September 23: By rowing in the winning coxless four, Steve Redgrave of Great Britain became a member of a select group who had won gold medals at five consecutive Olympics. The swimming 4x100m medley relay of B.J. Bedford, Megan Quann, Jenny Thompson and Dara Torres became the first women’s relay under 4-minutes, swimming 3:58 and setting a world record, claiming the gold medal for the United States.

September 24: Rulon Gardner, never an NCAA champion or a world medalist, beat Alexander Karelin of Russia to win gold in the super heavyweight class, Greco-Roman wrestling. Karelin had won gold in Seoul, Barcelona and Atlanta. Before this fight he had never lost in international competition, had been unbeaten in all competitions in 13 years, and had not surrendered a point in a decade.

September 25: Australian Cathy Freeman won 400m final in front of a jubilant Sydney crowd at the Olympic Stadium, ahead of Lorraine Graham of Jamaica and Katharine Merry of Great Britain. Freeman’s win made her the first competitor in Olympic Games history to light the Olympic Flame and win a Gold Medal. The attendance at the stadium was 112,524 – the largest attendance for any sport in Olympic Games history.

Before her legendary race in Sydney, Catherine Freeman was everywhere. In newspapers, on the walls of skyscrapers, adored by a nation who didn’t doubt for a single second that she would triumph in the 400m final, at 8.10 p.m. on the dot. Her status as a national icon was further strengthened by her appearance as the last torchbearer at the end of the Opening Ceremony, lighting the Olympic cauldron amidst a cascade of fire and water.

The Australian reigning two-time world champion (1997 and 1999) easily won her race in 51.63. The following day in the second round, to the cheers of the crowd who only had eyes for her, and who packed out the stands in the Homebush Bay Olympic Stadium each day, Freeman dominated her race with a time of 50.31. She then stepped up the pace in the semi-final, crossing the finish line first in 50.01.

What follows next is the stuff of Olympic Games legend. Her last lap of the track in the final was accompanied by voices coming together in a deafening din, combined with the incessant crackles of camera flashes. Freeman won in a time of 49.11 to the intense roar of the crowd, then seemed to collapse on the track under the weight of the avalanche of emotions coming from the stands. She gave Australia its 100th Olympic medal, and symbolized the unity of her country in magnificent fashion.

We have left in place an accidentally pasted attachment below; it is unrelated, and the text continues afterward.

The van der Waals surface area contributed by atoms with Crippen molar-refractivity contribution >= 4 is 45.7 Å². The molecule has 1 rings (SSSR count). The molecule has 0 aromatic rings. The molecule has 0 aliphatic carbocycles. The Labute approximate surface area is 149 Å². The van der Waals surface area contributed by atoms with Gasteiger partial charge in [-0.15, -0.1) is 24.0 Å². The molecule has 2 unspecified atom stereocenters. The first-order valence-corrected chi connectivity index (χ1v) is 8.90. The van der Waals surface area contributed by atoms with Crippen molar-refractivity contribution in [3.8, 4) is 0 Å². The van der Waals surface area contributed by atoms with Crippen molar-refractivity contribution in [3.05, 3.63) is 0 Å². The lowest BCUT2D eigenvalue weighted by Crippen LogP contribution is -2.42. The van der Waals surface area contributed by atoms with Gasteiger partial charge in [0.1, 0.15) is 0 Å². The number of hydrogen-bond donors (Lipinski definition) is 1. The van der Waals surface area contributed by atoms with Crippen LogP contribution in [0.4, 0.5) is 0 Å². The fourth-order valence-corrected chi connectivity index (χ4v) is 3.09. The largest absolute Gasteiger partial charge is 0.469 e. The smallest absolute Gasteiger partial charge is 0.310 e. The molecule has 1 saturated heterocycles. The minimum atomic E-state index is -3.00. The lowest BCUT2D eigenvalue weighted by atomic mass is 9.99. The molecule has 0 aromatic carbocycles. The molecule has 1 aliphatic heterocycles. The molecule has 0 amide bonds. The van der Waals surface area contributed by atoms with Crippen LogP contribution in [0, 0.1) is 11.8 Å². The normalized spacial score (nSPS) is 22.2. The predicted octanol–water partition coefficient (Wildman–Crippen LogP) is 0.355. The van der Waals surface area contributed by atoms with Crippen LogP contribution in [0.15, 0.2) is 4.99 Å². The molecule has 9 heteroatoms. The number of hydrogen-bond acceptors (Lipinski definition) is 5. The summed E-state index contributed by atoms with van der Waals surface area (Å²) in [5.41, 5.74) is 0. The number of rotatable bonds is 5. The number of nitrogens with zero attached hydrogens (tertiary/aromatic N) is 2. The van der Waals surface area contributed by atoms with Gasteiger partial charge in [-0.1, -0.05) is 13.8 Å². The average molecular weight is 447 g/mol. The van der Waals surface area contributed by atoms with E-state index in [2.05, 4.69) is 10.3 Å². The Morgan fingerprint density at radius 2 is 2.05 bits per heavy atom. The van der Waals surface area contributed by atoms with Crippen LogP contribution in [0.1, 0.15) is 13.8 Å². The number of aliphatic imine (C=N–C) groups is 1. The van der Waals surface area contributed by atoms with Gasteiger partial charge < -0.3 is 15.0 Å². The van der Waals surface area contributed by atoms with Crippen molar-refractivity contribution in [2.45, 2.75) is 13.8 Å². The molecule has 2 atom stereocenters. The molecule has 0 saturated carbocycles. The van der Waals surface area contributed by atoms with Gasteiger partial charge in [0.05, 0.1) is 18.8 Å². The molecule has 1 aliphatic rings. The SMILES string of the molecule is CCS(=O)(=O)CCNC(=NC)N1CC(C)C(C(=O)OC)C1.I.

In a men’s basketball pool match between the United States and France, the USA’s Vince Carter made one of the most famous dunks in basketball history. After getting the ball off a steal, the 6’6”/1.98 m Carter drove to the basket, with 7’2”/2.18 m centre Frédéric Weis in his way. Carter jumped, spread his legs in midair, scraped Weis’ head on the way up, and dunked. The French media dubbed the feat le dunk de la mort (“the dunk of death”).

September 28: Susanthika Jayasinghe won the Olympic silver medal for 200m at the Sydney 2000 Summer Olympic Games, to become the second Sri Lankan to win an Olympic medal and the first Asian to win an Olympic medal in a sprint event. She is known as the Asian Black Mare.

September 30: Cameroon won a historic gold medal over Spain in the Men’s Olympic Football Final at the Olympic Stadium. The game went to a penalty shootout, which was won by Cameroon 5–3.

October 1: The last event of the games was the Men’ Marathon, contested on a course that started in North Sydney. The event was won by Ethiopian Gezahegne Abera, with Kenyan Erick Wainaina second, and Tesfaye Tola, also of Ethiopia, third. It was the first time since the 1968 Olympics that an Ethiopian won the gold medal in this event.

The closing ceremony commenced with Christine Anu performing her version of the Warumpi Band’s song “My Island Home,” with several Aboriginal dancers atop the Geodome Stage in the middle of the stadium, around which several hundred umbrella and lampbox kids created an image of Aboriginal dreamtime. The Geodome Stage was used throughout the ceremony, which was a flat stage mechanically raised into the shape of a Geode. IOC President Juan Antonio Samaranch declared at the Closing Ceremony, “I am proud and happy to proclaim that you have presented to the world the best Olympic Games ever.”

The Olympic Hymn was sung by soprano Yvonne Kenny. The ceremony also featured leading performing artists. The Games were then handed over to their modern birthplace Athens, which succeeded Sydney as the summer Olympic host city. Two Greek flags were raised; one to honour the birthplace of the Olympics, and the other to honour Athens.

The ceremony concluded with a huge fireworks display on Sydney Harbour, which itself concluded with a very low flyover of Stadium Australia by an RAAF F-111C, performing a dump-and-burn manoeuvre synchronized with the extinction of the Olympic Flame. This created the appearance of the flame being carried away into the sky, flying in a northeasterly direction out across Sydney Harbour and ultimately towards Athens in a symbolic handover.

The Games in Sydney were a great success, and ended in this blaze of euphoria. One last song, probably the most famous in Australian culture, “Waltzing Matilda”, was played on the acoustic guitar by Slim Dusty and sung by the whole Stadium, and then a giant fireworks display ended the festivities. “Bye Bye Sydney 2000, Welcome to Athens 2004”.

(The author highlights spectrum of sports extravaganza. He is the winner of Presidential Academic Award for Sports in 2017 and 2018 and recipient of National Accolades for Academic pursuits. He possesses a PhD, MPhil and double MSc)